But those essays, every one fine fun, are just a part of the book. Mondohomo is studded with dozens of sidebar lists and mini-essays fleshing out the thesis that there's lots to a good queer life: for example, “Pete Burn's Top 11 Albums Every Queer Kid Should Own” starts with Sonny and Cher's The Beat Goes On and ends, penultimately, with Victoria Beckham's Victoria Beckham ("I think she's fabulous and I don't have a crush on her husband," he writes; and if you don't get the spicy reference to a hunky husband, you really need this book); number 11 on his list is Dead or Alive's Evolution: The Hits... he's the lead singer of the group, good enough reason to stretch a 10-best to 11. Elsewhere, Dan Jinks (Academy Award, American Beauty) starts with All About Eve and finishes with Some Like It Hot in his “Top 10 Movies Every Queer (or Straight Person) Should See”; “How Aaron Spelling Turned Our Country Gay” is pretty obvious: Dynasty, Charlie's Angels, Melrose Place...; and “How To Host A Home Orgy” leaves nothing to the imagination.

And those essays, and those lists, wouldn't be nearly as functional without the clever, uncluttered design. Matt Sams is credited with the cover design and art direction; interior art and incidental photography is by Steven K. Thompson. From its faux-magazine cover ("Confessions of a Go-Go Boy: A Tea-bagging Tart Tells All") through its snappy chapter headings and sidebar teasers to its versatile use of varied fonts and engaging photos, Mondohomo is a handsome, handsome book.

And, of course, it has that chapter on writing. I interviewed both Dave White, whose essay champions unfashionable homolit, and Christopher Rice, scion of a writing family and a writer in his own right, who contributed his own must-read list. I was curious to see what attracted them to words, particularly since they're a decade, or two, or maybe almost three, younger than I am, in terms of gay lit (and real life).

In their interviews, both White and Rice refer to book lists of recommended reading:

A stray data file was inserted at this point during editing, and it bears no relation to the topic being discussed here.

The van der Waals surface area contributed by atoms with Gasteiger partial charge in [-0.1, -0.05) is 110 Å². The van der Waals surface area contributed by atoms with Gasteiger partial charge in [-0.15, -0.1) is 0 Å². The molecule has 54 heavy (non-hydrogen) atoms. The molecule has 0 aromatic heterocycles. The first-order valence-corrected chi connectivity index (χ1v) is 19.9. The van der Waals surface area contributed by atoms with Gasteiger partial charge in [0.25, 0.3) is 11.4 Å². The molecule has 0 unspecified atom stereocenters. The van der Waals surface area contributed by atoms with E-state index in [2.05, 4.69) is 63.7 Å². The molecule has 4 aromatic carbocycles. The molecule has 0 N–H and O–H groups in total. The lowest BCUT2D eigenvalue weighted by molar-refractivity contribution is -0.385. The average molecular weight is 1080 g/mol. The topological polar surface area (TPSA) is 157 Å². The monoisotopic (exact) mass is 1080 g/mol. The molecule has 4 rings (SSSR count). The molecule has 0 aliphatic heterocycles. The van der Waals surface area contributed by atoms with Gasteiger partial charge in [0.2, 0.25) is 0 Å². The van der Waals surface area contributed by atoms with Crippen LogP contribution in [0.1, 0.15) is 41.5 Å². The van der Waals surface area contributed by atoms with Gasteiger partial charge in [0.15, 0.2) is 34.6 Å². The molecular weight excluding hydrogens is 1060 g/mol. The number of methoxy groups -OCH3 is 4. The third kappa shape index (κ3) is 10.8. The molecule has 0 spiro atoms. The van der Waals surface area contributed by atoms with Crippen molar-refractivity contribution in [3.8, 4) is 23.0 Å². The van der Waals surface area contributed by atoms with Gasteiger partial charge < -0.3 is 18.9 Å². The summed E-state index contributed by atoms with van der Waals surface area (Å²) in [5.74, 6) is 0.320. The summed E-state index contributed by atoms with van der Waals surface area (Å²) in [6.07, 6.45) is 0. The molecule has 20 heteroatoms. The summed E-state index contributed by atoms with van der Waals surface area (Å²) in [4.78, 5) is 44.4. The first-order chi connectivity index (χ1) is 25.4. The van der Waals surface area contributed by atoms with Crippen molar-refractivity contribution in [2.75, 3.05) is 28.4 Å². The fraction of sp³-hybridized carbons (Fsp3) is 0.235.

Christopher Rice's Top 10 Books Every Gay Man Should Read
(A nice mix of influential classics, easy-read queer theory, and some playful fiction.)
Becoming a Man, by Paul Monette; The Gay Metropolis, by Charles Kaiser; Love Undetectable, by Andrew Sullivan; A Queer Geography, by Frank Browning; Vamps & Tramps, by Camille Paglia; Vulgar Favors, by Maureen Orth; Like People in History, by Felice Picano; The Married Man, by Edmund White; The Catch Trap, by Marion Zimmer Bradley; Sex Toys of the Gods, by Christian McLaughlin.

The Book Series To Collect
(And, I do say, a distinctively non-queer list it is!)
The Chronicles of Narnia; Dune; The Great Brain series; Harry Potter; The Hitchhiker's Guide to the Galaxy; Weetzie Bat.

A Bunch Of Gay Books Worth Checking Out
(There isn't a book on the Mondohomo lit list that isn't worth reading, but there's a distinct odor of committee about it - and unfortunately, not enough imagination. Not every book has to be part of the eternal bibliography - those authors who get mentioned on everyone's lists - nor do they all need to be in print. Off the top of my head, I miss Robert Ferro, Sarah Schulman, Richard Hall, Robert Gluck, Denton Welch, Michael Nava, James Kirkwood, James Leo Herlihy, Andrew Holleran, Foreman Brown / Richard Meeker, Jane DeLynn, William Burroughs, any number of poets...well, I guess any list needed to be limited to one page. Here is Mondohomo's:)
Bastard Out of Carolina & Trash by Dorothy Allison
Lost Illusions by Honore de Balzac
Rubyfruit Jungle by Rita Mae Brown